China’s latest National Party Congress wasn’t the model of transparency, but the market appreciated the overall sense of political stability and policy continuity – and the clear vote of confidence for the continued leadership of General Secretary Xi Jinping.
General Secretary Xi is focused on bringing China "growth with stability" – and on strengthening his authority
Mr Xi’s “blueprint” for China touches on reforms and tighter environmental protections, which could have implications for investors
Post-Party Congress growth areas include electric vehicles, automation, IT infrastructure and medical services
Every five years, the top governing body of China’s communist party meets to endorse important decisions and announce changes to its leadership. Since the 24 October conclusion of the latest National Party Congress (NPC) in Beijing, investors have been analysing the results to determine the direction of the world’s second-largest economy.
While no major surprises were announced, some investors expressed concerns about the continued lack of transparency on how the Communist Party of China (CPC) makes its decisions. At the same time, the market seems to have been reassured by the appearance of improved political stability and policy continuity – and by the CPC’s clear vote of confidence for the continued leadership of General Secretary Xi Jinping.
Mr Xi’s leadership is firmly established
During the NPC, Mr Xi spent more than three hours delivering his long-anticipated report to Congress members. While his overall objective continues to be "growth with stability", he put more emphasis on the absolute leadership and ideology of the CPC. This was in line with the market’s expectations. There were also signs that Mr Xi has strengthened his authority within the CPC:
The party’s new constitution now includes Mr Xi’s thoughts among its guiding ideologies – right alongside Mao Zedong’s and Deng Xiaoping’s.
Breaking with tradition, the conference concluded without naming a clear successor to Mr Xi, paving the way for him to continue leading the party after his allotted second five-year term expires.
Mr Xi’s blueprint: “Socialism with Chinese Characteristics for a New Era”
While many of the general secretary’s broad policy objectives have been mentioned repeatedly in the past few years, his new blueprint contains key items that are likely to have a lasting impact on China’s future development. Deeper reforms, an emphasis on industry upgrades and innovation, and tighter environmental protection restrictions are among the areas that could have implications for investors.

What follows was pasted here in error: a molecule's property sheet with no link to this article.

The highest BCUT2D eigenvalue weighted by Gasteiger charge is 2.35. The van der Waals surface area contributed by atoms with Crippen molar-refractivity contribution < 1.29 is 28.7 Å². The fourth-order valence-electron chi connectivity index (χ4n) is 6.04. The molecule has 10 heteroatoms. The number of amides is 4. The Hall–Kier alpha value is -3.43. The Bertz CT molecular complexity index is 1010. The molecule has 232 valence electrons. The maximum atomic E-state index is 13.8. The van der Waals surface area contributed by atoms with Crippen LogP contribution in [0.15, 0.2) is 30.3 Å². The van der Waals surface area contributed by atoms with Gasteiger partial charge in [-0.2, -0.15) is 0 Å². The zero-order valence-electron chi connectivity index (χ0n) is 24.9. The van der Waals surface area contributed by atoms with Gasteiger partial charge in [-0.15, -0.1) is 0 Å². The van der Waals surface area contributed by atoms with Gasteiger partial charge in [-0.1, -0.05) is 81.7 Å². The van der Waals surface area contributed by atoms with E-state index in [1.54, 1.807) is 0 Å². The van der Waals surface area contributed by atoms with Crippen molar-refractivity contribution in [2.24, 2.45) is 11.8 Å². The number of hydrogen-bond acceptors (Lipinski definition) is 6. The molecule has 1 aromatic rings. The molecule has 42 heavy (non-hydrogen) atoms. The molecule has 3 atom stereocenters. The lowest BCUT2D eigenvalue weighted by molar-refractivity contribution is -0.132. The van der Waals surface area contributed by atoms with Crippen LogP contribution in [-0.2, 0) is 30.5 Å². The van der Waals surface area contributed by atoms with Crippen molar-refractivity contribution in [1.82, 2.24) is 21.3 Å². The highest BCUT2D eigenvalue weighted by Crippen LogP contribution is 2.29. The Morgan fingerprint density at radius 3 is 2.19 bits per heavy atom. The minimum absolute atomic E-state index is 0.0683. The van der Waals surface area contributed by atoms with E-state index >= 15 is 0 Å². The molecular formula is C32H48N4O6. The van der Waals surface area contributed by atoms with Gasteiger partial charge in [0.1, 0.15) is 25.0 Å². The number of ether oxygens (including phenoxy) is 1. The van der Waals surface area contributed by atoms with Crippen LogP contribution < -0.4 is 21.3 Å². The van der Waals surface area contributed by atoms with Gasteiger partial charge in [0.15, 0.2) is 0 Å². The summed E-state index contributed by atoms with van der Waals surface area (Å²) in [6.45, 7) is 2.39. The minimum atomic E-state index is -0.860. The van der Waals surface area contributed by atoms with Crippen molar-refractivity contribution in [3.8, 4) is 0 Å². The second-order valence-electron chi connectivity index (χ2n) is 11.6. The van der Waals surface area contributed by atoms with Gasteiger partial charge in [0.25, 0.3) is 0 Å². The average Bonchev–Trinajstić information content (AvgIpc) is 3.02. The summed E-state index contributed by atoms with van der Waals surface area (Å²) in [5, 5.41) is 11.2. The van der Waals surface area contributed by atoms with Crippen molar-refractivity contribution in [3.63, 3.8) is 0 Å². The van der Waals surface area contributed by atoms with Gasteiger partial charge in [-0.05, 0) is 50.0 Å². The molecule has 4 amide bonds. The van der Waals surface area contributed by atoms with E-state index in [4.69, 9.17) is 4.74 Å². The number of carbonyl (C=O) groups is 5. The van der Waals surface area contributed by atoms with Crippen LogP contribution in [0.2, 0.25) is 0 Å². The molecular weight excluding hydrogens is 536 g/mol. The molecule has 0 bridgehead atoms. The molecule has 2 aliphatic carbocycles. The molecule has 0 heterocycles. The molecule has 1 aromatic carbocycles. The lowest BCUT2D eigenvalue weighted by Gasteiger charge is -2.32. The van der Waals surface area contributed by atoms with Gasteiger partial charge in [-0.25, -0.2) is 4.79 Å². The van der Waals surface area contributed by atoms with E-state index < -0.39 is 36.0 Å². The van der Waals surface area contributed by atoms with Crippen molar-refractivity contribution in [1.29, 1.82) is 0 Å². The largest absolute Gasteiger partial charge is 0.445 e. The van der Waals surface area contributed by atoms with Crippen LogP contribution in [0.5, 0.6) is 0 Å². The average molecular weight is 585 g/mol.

2020 vision and beyond
No specific economic growth targets were announced during this NPC; instead, a longer-term development plan for the period between 2020 and 2050 was unveiled for the first time. Mr Xi aims to make China a modern socialist country by 2035 by boosting its cultural influence, growing the size of its middle class, establishing a more equal society, improving public services and creating a cleaner environment. Building on this foundation, China aims to become an affluent country of advanced and balanced development by 2050 – though finding the right combination of growth, stability and reform will continue to be the key challenge ahead.
6 focus areas for China’s economic development
General Secretary Xi reiterated the importance of structural transformation in China and highlighted six areas of economic development focus:
Supply-side reform – In addition to removing excess capacity, Mr Xi is emphasizing an efficient use of resources
Research and innovation
Rural area development
Collaborated regional development
Improving China’s socialist economic system (for example, by reforming state-owned enterprises and promoting private-sector development)
Economic liberalization – Achieved through China’s “One Belt, One Road” policies to boost regional trade and investment, and through trade liberalization
We expect the market to have a mixed reaction to the news – or lack of news – announced at the latest NPC. While the low level of transparency and the absence of checks and balances may make some investors sceptical about China’s system, the market should welcome improved political stability, policy continuity, deeper reforms and financial deleveraging.
Mr Xi’s comments in Beijing also suggest that certain investment themes – including consumption upgrades, electric vehicles, automation, IT infrastructure, medical services and environmental protection – may be growth areas for China’s market, at least until the next NPC in five years’ time.
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The gradual reversal of expansionary monetary policies – at differing paces globally – will require some investors to adjust their approaches. Protecting purchasing power will remain a priority as official inflation understates real-world costs.
Adjustments to monetary policy will be slow and we expect interest rates will remain low, so financial repression should continue. Investors should remain wary of the impact of inflation.
We expect volatility overall to remain relatively muted; volatility spikes could present opportunities.
In a low-volatility environment marked by disruption and geopolitical risks, active management – including fundamental research and ESG approaches – will be crucial to finding return potential and managing risk.
Investment ideas for 2018: oil, European equities, some emerging-market debt, banks in the US, tech and infrastructure in Asia.